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4 min read

Reconciliation through giving: Sue Beeton on supporting First Nations

Former academic Sue Beeton has always been driven to “pay back the good fortune” she has enjoyed.

“Growing up, I always knew I was adopted, and I felt incredibly fortunate to have been brought into my family,” says Sue. “My parents invested very well in the post-war boom, and, in their later years, I became aware that I was going to inherit a significant amount of money.

“I’ve always had this great dream I would be able to pay back my good fortune, and my inheritance gave me that opportunity,” explains Sue. “I felt a responsibility to give back this money that had been accrued during a very extractive period in Australia’s history.”

In 2016, Sue established the Beeton Family Fund at Australian Communities Foundation (ACF) to apply her inheritance across three cause areas: First Nations justice, the environment and the arts.

A long-time supporter of First Nations communities across Victoria, Sue has provided ongoing funding for organisations such as Ganbina and Woor-Dungin. But it took time to build confidence in her approach, she explains.

“When I started out, I was fearful of going about it the wrong way,” says Sue. “Philanthropy can be so paternalistic, but I’ve since learnt it doesn’t have to be.”

Long-term trust-based funding: A philosophy on giving

Over the last decade, Sue has developed a philosophy around her giving based on what she’s learnt from First Nations leaders and other allies.

“The ultimate philosophy around my giving is that philanthropy should provide long-term and unrestricted support,” says Sue. “This is especially important if you’re giving to support reconciliation and self-determination.”

“I have learnt how difficult it can be for organisations to find unrestricted funding, so all my support is now untied and I’m very happy for my money to go towards things like administration.”

“I give multi-year funding where possible – usually a minimum of three years – and I don’t require reporting because these organisations are already doing enough and my relationships with them are built on trust.”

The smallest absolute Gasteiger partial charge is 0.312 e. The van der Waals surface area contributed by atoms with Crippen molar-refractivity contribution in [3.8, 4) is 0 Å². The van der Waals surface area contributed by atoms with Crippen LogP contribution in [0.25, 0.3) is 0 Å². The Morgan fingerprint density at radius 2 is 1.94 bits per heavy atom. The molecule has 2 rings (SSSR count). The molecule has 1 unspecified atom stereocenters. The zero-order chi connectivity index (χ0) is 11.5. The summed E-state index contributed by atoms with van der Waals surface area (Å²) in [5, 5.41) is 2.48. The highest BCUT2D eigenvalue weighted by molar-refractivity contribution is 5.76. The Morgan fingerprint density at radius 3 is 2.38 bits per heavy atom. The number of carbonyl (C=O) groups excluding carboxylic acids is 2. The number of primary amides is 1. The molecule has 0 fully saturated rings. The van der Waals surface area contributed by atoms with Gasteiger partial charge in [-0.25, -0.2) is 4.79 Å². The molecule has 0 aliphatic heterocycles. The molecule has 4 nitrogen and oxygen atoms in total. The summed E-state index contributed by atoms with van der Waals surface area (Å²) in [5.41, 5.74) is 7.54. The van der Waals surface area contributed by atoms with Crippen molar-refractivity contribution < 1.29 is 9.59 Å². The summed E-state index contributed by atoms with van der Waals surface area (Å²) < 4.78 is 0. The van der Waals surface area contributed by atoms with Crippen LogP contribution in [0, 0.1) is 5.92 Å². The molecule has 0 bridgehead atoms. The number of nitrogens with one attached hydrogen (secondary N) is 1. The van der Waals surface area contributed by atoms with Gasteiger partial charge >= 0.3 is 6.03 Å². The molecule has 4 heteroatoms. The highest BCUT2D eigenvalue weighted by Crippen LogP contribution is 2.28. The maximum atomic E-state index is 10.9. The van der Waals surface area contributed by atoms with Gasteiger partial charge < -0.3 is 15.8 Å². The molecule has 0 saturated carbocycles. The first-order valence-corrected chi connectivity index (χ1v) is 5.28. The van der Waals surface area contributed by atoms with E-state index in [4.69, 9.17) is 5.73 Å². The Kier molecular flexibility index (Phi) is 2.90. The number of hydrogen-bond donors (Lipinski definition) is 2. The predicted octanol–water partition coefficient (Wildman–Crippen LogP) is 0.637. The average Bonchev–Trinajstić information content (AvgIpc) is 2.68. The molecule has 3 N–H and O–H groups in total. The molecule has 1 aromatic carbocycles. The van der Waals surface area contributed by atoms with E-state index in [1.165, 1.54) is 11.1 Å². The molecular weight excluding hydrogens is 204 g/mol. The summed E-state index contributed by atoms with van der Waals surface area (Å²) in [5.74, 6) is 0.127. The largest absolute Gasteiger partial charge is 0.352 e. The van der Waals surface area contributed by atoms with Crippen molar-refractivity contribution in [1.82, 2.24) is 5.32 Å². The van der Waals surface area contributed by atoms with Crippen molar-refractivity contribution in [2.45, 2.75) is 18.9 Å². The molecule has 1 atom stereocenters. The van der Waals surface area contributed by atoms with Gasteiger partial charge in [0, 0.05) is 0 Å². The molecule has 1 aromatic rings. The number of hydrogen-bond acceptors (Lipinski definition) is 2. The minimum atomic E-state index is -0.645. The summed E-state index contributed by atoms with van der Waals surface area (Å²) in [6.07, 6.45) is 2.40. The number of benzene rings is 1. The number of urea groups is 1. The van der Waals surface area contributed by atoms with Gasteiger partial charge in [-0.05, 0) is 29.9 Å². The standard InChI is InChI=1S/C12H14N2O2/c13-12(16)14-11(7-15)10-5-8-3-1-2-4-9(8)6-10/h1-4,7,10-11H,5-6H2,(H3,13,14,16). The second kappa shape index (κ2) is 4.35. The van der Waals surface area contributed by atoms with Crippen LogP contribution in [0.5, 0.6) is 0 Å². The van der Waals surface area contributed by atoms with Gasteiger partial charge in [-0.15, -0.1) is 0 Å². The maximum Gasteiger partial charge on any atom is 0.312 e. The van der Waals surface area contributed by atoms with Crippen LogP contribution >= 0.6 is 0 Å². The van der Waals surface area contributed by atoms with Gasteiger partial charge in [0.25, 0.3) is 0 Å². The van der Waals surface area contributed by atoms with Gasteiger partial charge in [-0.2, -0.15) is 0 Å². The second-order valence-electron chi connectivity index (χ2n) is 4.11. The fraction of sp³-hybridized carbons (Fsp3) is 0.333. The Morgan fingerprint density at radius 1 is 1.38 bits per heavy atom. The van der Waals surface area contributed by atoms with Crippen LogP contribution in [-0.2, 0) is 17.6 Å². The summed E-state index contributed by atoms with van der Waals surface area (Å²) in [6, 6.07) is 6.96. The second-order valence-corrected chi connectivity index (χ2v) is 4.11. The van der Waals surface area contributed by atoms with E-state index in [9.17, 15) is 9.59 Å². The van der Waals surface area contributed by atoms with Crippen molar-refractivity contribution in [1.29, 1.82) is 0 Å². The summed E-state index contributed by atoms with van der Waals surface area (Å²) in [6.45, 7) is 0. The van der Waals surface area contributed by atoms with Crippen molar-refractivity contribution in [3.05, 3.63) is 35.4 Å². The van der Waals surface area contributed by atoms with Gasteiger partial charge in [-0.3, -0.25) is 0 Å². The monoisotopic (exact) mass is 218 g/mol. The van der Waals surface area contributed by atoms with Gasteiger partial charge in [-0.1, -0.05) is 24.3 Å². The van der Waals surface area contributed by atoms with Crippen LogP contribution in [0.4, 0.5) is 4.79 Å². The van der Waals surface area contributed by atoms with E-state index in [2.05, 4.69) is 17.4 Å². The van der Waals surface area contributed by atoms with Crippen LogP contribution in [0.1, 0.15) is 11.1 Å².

Sue’s philosophy reflects the kind of approach First Nations leaders continue to advocate for.

“We’re seeing this big movement towards trust-based partnerships in philanthropy,” says Rona Glynn-McDonald, proud Kaytetye woman and Director of First Nations Futures, a First Nations-led organisation providing pathways for all people to redistribute wealth to First Nations initiatives.

Rona joined ACF’s First Nations Learning Circle on 15 May to share her experience and expertise alongside Bundjalung and South Sea Islander woman Millie Telford (Acting Co-Executive Director, Australian Progress).

“The best funders I’ve worked with are the people that centre trust,” Rona shared during the session. “They’re the people that see our expertise and existing power, and really trust how we will use their funds… Unrestricted funding allows us to put money where it’s needed and respond to shifting needs on the ground.”

Relationships for reconciliation

For Sue, the most rewarding part of her giving journey has been the relationships she’s built along the way.

“While I am hands-off in terms of what organisations do with my support, it’s such a privilege to connect with the people working on the issues I’m passionate about. They’re such remarkable people.”

“In the First Nations space, I’m finding these connections especially enlivening as the movement rebuilds following the referendum.”

Sue says joining Australian Communities Foundation has been key to establishing these relationships.

“I still remember my first meeting with ACF,” Sue recounts. “I had been looking into starting a foundation, and the more I did, the more concerned I became over what’s required. When I met with ACF, I felt I had found my place. Here was this Foundation where I could still have control over my giving, but also connect with experts and draw on their fantastic knowledge.

“When I came to ACF, looking to support First Nations students in regional Victoria, the team connected me with Ganbina – an organisation I hadn’t heard of doing great work with First Nations school students in Shepparton. I still support them to this day.”

Through her Fund, Sue has also built a close relationship with arts organisation Melbourne Fringe, and is now a keen supporter of the Deadly Fringe program, designed to amplify the stories of First Nations artists.

“I’ve got a great love for the arts, theatre in particular, and understand how hard it is for organisations in this space to attract funding,” says Sue. “Deadly Fringe brings together my passions for theatre and First Nations.

“This is what ACF is doing for me – it’s giving me that insight and connection with organisations and initiatives I otherwise wouldn’t have.”